If any theatre company lives at the knife’s edge of state oppression versus creative freedom, it’s Belarus Free Theatre. Based in London, with no ‘official’ existence in Belarus, bordered by Russia and Ukraine, its performances at home take place underground: in cafés, apartments, woods.
‘Burning Doors’ – which takes artistic protest as its theme – is a collaboration with Maria Alyokhina, who became internationally famous in 2012 as one of the two members of Russian feminist punk rock protest group, Pussy Riot, imprisoned for 21 months for staging a performance in Moscow’s Cathedral of Christ the Saviour.
The piece, performed with surtitles, weaves together testimony from Alyokhina (who also takes part in it) with recent state treatment of Russian artist Petr Pavlensky and Ukrainian filmmaker Oleg Sentsov. Earlier this year, Pavlensky was found guilty of vandalism for setting fire to the doors of the Russian Secret Service headquarters. In 2014, Sentsov began a 20-year prison sentence for ‘acts of terrorism’.
Russia’s 2014 occupation of Crimea looms large over co-directors Nicolai Khalezin and Natalia Kaliada’s production, as do its artistic and theoretical influences – the writings of Russian author Fyodor Dostoevsky and French philosopher Michel Foucault’s seminal work, ‘Discipline and Punish’. The seven-strong ensemble act as a chorus of pain.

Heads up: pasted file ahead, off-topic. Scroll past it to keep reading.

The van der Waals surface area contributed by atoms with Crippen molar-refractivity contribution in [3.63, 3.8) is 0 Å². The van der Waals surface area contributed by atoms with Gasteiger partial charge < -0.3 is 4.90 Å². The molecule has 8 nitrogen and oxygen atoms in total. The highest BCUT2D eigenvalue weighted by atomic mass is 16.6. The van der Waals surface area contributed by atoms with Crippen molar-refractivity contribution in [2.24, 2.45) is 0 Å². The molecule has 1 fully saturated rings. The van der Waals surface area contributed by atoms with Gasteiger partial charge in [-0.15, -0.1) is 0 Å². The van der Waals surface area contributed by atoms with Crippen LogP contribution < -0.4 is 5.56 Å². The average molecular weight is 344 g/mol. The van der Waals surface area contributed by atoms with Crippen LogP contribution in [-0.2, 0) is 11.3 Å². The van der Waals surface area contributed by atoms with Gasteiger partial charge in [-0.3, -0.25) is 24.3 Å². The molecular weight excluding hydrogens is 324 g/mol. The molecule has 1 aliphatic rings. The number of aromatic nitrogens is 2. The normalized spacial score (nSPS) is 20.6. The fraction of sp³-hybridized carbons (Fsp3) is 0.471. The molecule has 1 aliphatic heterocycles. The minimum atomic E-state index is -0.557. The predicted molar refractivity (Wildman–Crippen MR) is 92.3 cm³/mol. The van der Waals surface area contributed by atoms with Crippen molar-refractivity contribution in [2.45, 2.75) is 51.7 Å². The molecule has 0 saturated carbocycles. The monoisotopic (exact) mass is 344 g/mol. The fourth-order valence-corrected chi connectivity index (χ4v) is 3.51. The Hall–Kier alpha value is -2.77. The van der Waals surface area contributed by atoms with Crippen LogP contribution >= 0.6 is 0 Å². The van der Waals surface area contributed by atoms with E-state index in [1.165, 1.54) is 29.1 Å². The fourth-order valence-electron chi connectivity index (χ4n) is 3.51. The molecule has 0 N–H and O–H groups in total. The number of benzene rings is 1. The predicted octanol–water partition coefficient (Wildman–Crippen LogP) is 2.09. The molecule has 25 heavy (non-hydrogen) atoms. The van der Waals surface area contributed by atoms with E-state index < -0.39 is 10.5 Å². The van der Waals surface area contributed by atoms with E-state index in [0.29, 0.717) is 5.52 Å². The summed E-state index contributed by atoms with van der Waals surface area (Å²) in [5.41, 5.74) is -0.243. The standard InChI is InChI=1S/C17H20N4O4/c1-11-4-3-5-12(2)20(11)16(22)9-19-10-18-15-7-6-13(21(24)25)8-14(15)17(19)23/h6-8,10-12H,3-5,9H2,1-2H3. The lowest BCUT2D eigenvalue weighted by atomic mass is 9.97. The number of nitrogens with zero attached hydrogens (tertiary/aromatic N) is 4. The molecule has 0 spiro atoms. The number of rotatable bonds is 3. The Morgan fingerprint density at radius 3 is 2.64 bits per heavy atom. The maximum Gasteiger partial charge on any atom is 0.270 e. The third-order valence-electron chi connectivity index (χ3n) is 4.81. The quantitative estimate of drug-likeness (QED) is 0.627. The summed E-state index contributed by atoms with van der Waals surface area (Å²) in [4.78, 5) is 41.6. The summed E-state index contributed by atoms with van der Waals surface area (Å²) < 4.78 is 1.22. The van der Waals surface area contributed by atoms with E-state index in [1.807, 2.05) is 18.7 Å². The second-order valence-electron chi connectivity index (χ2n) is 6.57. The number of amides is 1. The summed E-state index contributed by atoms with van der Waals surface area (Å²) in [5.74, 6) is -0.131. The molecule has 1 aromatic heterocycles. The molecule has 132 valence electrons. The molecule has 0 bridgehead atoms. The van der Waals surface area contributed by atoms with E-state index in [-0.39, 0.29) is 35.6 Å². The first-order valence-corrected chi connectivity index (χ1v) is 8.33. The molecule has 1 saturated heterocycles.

This is a brutally physical production, with bodies suspended in the air, stripped naked and thrown around. The harsh, sometimes absurdist theatricality of the staging becomes a discomforting analogue for the ritualised humiliation and control employed by the Russian authorities. The cast grapple with each other with grim endlessness as they read out Pavlensky’s real-life interrogation.
‘Burning Doors’ is too long and baggily structured; clumsy in places. But two Russian officials trying to understand artistic dissent while taking a shit, and using an interrogation transcript as toilet paper, is a sharp splash of pitch-black humour. And ‘Burning Doors’ moves effectively from this provocation to the agony and defiance of its final, almost wordless scenes.
There’s a visceral sense of collective nervous breakdown here, as well as of a questioning: what, as artists, can we actually achieve?